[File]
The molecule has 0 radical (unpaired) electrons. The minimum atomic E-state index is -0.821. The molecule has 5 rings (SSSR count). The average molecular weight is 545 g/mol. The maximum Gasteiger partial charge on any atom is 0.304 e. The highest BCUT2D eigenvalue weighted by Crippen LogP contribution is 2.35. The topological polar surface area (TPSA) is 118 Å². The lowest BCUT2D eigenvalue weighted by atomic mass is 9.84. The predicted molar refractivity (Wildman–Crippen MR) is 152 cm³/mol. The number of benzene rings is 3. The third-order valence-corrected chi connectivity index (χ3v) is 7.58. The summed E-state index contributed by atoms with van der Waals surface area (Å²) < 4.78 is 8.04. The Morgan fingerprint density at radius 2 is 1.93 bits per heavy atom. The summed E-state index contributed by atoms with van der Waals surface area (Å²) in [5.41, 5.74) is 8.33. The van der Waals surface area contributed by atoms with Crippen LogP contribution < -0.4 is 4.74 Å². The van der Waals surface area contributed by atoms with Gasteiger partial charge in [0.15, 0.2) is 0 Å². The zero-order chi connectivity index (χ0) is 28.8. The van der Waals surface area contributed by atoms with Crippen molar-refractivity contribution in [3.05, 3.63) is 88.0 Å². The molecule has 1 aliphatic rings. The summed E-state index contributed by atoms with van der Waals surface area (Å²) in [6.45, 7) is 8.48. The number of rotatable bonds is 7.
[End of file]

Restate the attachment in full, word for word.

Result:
The molecule has 0 radical (unpaired) electrons. The minimum atomic E-state index is -0.821. The molecule has 5 rings (SSSR count). The average molecular weight is 545 g/mol. The maximum Gasteiger partial charge on any atom is 0.304 e. The highest BCUT2D eigenvalue weighted by Crippen LogP contribution is 2.35. The topological polar surface area (TPSA) is 118 Å². The lowest BCUT2D eigenvalue weighted by atomic mass is 9.84. The predicted molar refractivity (Wildman–Crippen MR) is 152 cm³/mol. The number of benzene rings is 3. The third-order valence-corrected chi connectivity index (χ3v) is 7.58. The summed E-state index contributed by atoms with van der Waals surface area (Å²) < 4.78 is 8.04. The Morgan fingerprint density at radius 2 is 1.93 bits per heavy atom. The summed E-state index contributed by atoms with van der Waals surface area (Å²) in [5.41, 5.74) is 8.33. The van der Waals surface area contributed by atoms with Crippen LogP contribution < -0.4 is 4.74 Å². The van der Waals surface area contributed by atoms with Gasteiger partial charge in [0.15, 0.2) is 0 Å². The zero-order chi connectivity index (χ0) is 28.8. The van der Waals surface area contributed by atoms with Crippen molar-refractivity contribution in [3.05, 3.63) is 88.0 Å². The molecule has 1 aliphatic rings. The summed E-state index contributed by atoms with van der Waals surface area (Å²) in [6.45, 7) is 8.48. The number of rotatable bonds is 7.